读过 iOS Programming
All Objective-C objects are stored in a part of memory called the heap. When we send an alloc message to a class, a chunk of memory is allocated from the heap.
This chunk includes space for the object’s instance variables.
Pointer variables convery ownership of the objects that they point to.
1. When a method (or function) has a local variable that points to an object, that method is said to own the object being pointed to.
2. When an object has an instance variable that points to another object, the object with the pointer is said to own the object being pointed to.
The idea of object ownership helps us determine whether an object should be destroyed.
1. An object with no owners should be destroyed. An ownerless object cannot be sent messages and is isolated and useless to the application. Keeping it around
wastes precious memory. This is called a memory leak.
2. An object with at least one owner must not be destroyed. If an object is destroyed but another object or method still has a pointer to it (or, more accurately, a
pointer to where it used to live), then you have a very dangerous situation: sending a message to an object that no longer exists will crash your application.
This is called premature deallocation.引自第51页
How objects lose owners
1. A variable that points to the object is changed to point to another object.
2. A variable that points to the object is set to nil.
3. A variable that points to the object is itself destroyed.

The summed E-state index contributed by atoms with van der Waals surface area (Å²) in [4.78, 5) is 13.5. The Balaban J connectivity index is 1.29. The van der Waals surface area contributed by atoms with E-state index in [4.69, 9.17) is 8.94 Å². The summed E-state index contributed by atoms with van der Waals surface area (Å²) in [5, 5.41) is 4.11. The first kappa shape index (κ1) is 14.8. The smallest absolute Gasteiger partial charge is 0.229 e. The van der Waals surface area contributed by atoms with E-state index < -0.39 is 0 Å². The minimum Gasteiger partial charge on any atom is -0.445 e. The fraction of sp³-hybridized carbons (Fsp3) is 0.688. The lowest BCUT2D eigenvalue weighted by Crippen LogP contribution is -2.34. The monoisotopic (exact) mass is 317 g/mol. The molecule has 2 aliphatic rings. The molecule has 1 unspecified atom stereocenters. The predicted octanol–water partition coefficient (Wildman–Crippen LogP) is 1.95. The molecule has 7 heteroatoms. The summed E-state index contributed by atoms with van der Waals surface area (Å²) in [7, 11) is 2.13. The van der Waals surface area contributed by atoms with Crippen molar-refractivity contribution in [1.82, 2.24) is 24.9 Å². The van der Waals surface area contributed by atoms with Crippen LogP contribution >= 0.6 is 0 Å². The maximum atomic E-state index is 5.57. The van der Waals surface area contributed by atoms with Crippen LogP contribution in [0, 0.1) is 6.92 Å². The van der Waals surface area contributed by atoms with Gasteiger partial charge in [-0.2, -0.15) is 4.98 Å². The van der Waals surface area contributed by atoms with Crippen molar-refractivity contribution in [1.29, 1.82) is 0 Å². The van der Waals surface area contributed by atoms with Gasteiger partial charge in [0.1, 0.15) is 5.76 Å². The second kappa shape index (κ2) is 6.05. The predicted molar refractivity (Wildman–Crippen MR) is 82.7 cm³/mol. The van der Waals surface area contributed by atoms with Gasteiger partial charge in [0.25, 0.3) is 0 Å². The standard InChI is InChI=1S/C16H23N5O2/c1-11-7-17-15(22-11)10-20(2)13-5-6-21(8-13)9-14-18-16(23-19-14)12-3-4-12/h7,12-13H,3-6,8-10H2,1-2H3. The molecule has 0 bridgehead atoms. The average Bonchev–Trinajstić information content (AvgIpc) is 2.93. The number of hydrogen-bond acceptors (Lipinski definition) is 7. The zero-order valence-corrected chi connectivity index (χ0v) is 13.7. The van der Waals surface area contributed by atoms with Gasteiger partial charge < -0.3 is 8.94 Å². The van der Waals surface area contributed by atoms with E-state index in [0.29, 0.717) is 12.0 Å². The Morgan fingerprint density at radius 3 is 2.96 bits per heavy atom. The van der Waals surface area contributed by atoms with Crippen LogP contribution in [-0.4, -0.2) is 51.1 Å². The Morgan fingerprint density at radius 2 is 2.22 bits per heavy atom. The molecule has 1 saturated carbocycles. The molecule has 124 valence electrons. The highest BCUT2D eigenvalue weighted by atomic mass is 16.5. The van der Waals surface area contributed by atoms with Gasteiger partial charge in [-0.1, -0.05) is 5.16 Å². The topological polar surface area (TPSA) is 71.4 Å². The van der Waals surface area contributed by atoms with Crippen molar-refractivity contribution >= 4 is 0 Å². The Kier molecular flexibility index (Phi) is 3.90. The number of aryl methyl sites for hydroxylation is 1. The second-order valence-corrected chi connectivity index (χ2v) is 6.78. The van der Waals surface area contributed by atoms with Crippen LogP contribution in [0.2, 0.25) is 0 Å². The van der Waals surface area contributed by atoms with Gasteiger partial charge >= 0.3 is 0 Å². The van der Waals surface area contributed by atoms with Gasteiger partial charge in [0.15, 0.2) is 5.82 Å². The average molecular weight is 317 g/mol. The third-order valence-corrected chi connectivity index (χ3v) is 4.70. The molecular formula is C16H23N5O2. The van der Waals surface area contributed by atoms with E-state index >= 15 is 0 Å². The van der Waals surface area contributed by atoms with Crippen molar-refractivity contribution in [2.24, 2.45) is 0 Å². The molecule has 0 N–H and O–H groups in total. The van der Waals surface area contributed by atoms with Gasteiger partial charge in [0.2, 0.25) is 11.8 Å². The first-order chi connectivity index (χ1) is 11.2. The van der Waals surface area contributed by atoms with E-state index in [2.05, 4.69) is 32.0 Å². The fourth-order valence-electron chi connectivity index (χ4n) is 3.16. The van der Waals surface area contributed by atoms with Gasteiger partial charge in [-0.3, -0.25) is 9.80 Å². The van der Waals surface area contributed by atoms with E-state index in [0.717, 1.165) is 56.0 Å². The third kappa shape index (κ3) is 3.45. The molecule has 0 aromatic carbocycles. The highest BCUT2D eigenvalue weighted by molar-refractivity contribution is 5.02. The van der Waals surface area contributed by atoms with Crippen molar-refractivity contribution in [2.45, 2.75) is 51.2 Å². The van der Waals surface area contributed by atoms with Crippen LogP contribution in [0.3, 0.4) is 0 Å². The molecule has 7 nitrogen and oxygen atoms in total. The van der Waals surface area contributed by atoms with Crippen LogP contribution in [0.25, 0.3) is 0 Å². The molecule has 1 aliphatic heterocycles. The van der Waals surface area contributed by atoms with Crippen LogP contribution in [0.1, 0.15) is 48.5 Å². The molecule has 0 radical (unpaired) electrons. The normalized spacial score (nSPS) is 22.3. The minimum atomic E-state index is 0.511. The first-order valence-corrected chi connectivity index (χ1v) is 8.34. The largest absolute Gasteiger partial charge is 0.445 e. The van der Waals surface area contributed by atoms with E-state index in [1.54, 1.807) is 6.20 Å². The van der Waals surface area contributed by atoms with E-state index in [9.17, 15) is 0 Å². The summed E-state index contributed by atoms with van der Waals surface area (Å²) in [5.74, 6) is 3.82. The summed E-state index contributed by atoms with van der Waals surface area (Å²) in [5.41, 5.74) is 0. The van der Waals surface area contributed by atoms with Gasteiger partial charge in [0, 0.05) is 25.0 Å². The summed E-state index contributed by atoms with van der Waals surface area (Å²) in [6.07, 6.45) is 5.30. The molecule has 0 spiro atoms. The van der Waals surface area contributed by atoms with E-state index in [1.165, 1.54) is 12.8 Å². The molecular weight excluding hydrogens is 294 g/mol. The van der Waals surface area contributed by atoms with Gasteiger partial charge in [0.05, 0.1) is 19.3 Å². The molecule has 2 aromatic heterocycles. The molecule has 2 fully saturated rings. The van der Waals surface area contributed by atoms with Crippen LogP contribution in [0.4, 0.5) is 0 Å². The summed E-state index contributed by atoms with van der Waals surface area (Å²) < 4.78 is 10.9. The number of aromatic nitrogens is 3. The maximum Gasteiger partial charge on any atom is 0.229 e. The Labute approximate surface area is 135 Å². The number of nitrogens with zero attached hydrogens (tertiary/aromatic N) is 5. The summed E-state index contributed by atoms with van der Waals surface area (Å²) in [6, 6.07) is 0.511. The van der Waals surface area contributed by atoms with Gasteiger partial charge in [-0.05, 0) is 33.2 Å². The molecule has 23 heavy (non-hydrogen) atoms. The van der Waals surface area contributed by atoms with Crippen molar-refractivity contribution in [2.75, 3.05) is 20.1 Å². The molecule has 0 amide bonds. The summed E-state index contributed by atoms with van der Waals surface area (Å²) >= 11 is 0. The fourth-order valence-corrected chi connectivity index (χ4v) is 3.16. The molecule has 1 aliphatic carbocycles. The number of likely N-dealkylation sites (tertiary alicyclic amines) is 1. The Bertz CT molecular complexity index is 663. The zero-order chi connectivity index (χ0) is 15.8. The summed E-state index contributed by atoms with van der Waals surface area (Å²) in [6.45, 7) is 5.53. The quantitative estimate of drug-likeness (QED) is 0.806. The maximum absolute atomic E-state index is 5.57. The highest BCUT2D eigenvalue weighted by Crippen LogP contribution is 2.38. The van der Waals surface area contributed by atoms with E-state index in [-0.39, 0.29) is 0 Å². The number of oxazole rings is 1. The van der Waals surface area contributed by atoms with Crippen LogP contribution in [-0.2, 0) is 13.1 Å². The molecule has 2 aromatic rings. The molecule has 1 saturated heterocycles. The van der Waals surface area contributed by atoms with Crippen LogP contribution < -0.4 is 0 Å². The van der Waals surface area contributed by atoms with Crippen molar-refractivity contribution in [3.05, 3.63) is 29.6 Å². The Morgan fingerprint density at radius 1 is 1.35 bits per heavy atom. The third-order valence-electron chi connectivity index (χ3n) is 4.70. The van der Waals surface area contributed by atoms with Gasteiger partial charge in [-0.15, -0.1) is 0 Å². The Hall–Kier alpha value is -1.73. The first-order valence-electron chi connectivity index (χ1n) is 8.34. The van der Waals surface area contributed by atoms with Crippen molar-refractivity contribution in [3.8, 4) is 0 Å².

A pointer variable stores the address of an object, that object has an owner and will stay alive. This is known as a strong reference.
However, a variable can optionally not take ownership of an object it points to. A variable that does not take ownership of an object is known as a weak reference.
A weak reference is useful for an unusual situation called a retain cycle. A retain cycle occurs when two or more objects have strong references to each other. This is bad news.
When two objects own each other, they will never be destroyed by ARC. Even if every other object in the application releases ownership of these objects, these objects (and any objects that they own) will continue to exist by virtue of those two strong references.
To declare a variable as a weak reference, we use the __weak attribute. In BNRItem.h, change the container instance variable to be a weak reference.引自第51页__weak BNRItem *container;Build and run the application again. This time, the objects are destroyed properly.
Every retain cycle can be broken down into a parent-child relationship. A parent typically keeps a strong reference to its child, so if a child needs a pointer to its
parent, that pointer must be a weak reference to avoid a retain cycle.引自第51页
__weak BNRItem *container;
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